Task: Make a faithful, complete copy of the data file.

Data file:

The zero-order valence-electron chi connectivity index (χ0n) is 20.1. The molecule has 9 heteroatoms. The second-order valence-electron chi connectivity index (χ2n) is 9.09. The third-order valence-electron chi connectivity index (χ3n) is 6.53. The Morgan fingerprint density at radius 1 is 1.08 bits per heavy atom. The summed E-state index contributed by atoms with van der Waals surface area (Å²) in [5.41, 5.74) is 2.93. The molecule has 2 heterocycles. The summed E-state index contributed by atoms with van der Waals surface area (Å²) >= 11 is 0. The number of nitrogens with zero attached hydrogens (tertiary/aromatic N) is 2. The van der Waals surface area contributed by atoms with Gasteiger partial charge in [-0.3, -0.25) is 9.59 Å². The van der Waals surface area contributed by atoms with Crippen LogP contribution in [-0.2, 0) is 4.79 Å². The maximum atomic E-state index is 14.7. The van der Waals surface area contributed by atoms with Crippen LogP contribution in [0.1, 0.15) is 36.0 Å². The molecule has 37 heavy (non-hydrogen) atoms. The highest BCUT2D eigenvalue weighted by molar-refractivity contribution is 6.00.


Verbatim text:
The zero-order valence-electron chi connectivity index (χ0n) is 20.1. The molecule has 9 heteroatoms. The second-order valence-electron chi connectivity index (χ2n) is 9.09. The third-order valence-electron chi connectivity index (χ3n) is 6.53. The Morgan fingerprint density at radius 1 is 1.08 bits per heavy atom. The summed E-state index contributed by atoms with van der Waals surface area (Å²) in [5.41, 5.74) is 2.93. The molecule has 2 heterocycles. The summed E-state index contributed by atoms with van der Waals surface area (Å²) >= 11 is 0. The number of nitrogens with zero attached hydrogens (tertiary/aromatic N) is 2. The van der Waals surface area contributed by atoms with Gasteiger partial charge in [-0.3, -0.25) is 9.59 Å². The van der Waals surface area contributed by atoms with Crippen LogP contribution in [-0.2, 0) is 4.79 Å². The maximum atomic E-state index is 14.7. The van der Waals surface area contributed by atoms with Crippen LogP contribution in [0.1, 0.15) is 36.0 Å². The molecule has 37 heavy (non-hydrogen) atoms. The highest BCUT2D eigenvalue weighted by molar-refractivity contribution is 6.00.